Masakenari can be classified as having a subsistence economy; the primary economic activities in the community are farming, hunting, and fishing. The practice of barter is widely used within the community, although there is a gradual transition to a cash economy in order to purchase items for household use such as clothing, cooking utensils, wares, and certain foodstuffs from businesses outside the village. Aside from the few persons with permanent employment, most households have only occasional access to cash income. Seasonal migration occurs frequently, primarily in the form of men leaving the village to work as laborers in other parts of Guyana or in Brazil. A large number of households have family members, especially children and siblings, living permanently outside the community in order to obtain employment or to attend secondary school or other educational programs. Marriage is another commonly reported reason for leaving the village. Households can and do occasionally supplement their income through craftmaking, sewing, wildlife trading, mining, and the sale of agricultural products such as farine (a staple food made from cassava) and salted fish. Some permanent employment exists in the village, including the community health worker, the hinterland affairs worker, and the teachers. As the elected village leader, the Touchau also receives a monthly stipend.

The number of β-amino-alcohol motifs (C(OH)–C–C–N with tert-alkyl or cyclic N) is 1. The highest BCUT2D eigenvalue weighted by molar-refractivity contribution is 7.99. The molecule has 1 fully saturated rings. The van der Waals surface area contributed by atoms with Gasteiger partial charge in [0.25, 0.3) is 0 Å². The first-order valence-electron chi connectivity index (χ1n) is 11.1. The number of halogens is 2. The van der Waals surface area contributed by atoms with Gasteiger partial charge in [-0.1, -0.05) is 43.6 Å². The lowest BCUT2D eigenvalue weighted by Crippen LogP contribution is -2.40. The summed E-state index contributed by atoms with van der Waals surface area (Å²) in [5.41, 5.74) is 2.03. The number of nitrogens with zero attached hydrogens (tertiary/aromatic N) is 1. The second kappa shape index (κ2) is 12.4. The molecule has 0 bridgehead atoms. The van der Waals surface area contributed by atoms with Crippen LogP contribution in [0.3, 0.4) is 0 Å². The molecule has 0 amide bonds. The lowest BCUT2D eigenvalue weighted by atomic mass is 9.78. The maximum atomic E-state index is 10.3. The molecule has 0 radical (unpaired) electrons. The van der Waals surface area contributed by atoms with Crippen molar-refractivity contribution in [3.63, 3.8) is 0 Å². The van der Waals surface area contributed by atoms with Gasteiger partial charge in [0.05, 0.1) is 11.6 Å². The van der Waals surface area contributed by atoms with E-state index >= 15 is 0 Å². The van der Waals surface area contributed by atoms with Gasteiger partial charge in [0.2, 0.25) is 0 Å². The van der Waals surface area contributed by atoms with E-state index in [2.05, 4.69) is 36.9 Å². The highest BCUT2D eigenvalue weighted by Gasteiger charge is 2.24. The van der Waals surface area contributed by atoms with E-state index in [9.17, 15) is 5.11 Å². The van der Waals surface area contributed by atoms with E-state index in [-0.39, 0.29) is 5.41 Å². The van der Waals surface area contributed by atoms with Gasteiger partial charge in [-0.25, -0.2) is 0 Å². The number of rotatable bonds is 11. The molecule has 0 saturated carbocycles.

The head of the community is the Kayaritomo (Chief/Touchau), who is supported by a deputy Touchau and the council members. Elections to fill these positions are held in accordance with national laws every three years. Kanashen District is administered together with the Deep South Sub-district of Region Nine. The Kayaritomo and the council are supported by several persons within the community including the church elders, women’s group, community health worker, hinterland affairs worker, youth leaders and the teachers. The rest of the community is also involved in decision making from time to time as it is the practice of the community leadership to keep the community informed and involved through community meetings to discuss major issues.
- Community Owned Conservation Area
- ter Steege, 2000
- Huber, Otto; Gharbarran, G and Funk, V. (1995). "Vegetation Map of Guyana (preliminary version)". Center for the Study of Biological Diversity, University of Guyana, Georgetown.
- Noonan, B. P.; Gaucher, P. (2005). "Phylogeography and demography of Guiana harlequin toads (Atelopus): diversification within a refuge" (PDF). Molecular Ecology. 14 (10): 3017–3031. doi:10.1111/j.1365-294X.2005.02624.x. PMID 16101771.
- Shea, B. et. Al (in press): Rapid assessment of the Avi-fauna in the Konashen District.
- Alonso, L; McCullough, J.; Alexander, E.; Wright, H. (2008). "A Rapid Biological Assessment of the Konoshen Community Owned Conservation Area, Southern Guyana". 12-13